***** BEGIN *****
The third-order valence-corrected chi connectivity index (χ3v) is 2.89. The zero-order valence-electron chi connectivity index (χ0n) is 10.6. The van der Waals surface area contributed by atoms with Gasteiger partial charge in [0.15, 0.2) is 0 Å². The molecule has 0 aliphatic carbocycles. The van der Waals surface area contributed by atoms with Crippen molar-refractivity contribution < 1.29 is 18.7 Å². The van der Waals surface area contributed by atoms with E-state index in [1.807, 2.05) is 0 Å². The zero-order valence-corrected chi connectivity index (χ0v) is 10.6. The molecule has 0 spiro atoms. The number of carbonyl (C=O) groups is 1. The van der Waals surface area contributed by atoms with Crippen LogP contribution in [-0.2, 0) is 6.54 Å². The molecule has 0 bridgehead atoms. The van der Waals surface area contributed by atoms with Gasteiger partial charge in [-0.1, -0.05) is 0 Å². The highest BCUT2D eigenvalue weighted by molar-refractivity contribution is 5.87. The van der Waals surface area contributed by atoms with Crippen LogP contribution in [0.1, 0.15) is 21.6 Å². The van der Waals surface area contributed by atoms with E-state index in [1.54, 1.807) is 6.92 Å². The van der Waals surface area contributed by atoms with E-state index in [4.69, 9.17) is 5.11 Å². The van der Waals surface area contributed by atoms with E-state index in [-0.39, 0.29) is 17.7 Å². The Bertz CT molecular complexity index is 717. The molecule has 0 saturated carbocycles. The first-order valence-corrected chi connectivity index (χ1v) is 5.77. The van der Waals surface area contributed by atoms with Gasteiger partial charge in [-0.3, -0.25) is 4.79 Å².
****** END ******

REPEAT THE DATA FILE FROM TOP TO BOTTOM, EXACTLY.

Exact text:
The third-order valence-corrected chi connectivity index (χ3v) is 2.89. The zero-order valence-electron chi connectivity index (χ0n) is 10.6. The van der Waals surface area contributed by atoms with Gasteiger partial charge in [0.15, 0.2) is 0 Å². The molecule has 0 aliphatic carbocycles. The van der Waals surface area contributed by atoms with Crippen molar-refractivity contribution < 1.29 is 18.7 Å². The van der Waals surface area contributed by atoms with E-state index in [1.807, 2.05) is 0 Å². The zero-order valence-corrected chi connectivity index (χ0v) is 10.6. The molecule has 0 spiro atoms. The number of carbonyl (C=O) groups is 1. The van der Waals surface area contributed by atoms with Crippen LogP contribution in [-0.2, 0) is 6.54 Å². The molecule has 0 bridgehead atoms. The van der Waals surface area contributed by atoms with Gasteiger partial charge in [-0.1, -0.05) is 0 Å². The highest BCUT2D eigenvalue weighted by molar-refractivity contribution is 5.87. The van der Waals surface area contributed by atoms with Crippen LogP contribution in [0.1, 0.15) is 21.6 Å². The van der Waals surface area contributed by atoms with E-state index in [1.54, 1.807) is 6.92 Å². The van der Waals surface area contributed by atoms with E-state index in [4.69, 9.17) is 5.11 Å². The van der Waals surface area contributed by atoms with E-state index in [-0.39, 0.29) is 17.7 Å². The Bertz CT molecular complexity index is 717. The molecule has 0 saturated carbocycles. The first-order valence-corrected chi connectivity index (χ1v) is 5.77. The van der Waals surface area contributed by atoms with Gasteiger partial charge in [-0.3, -0.25) is 4.79 Å².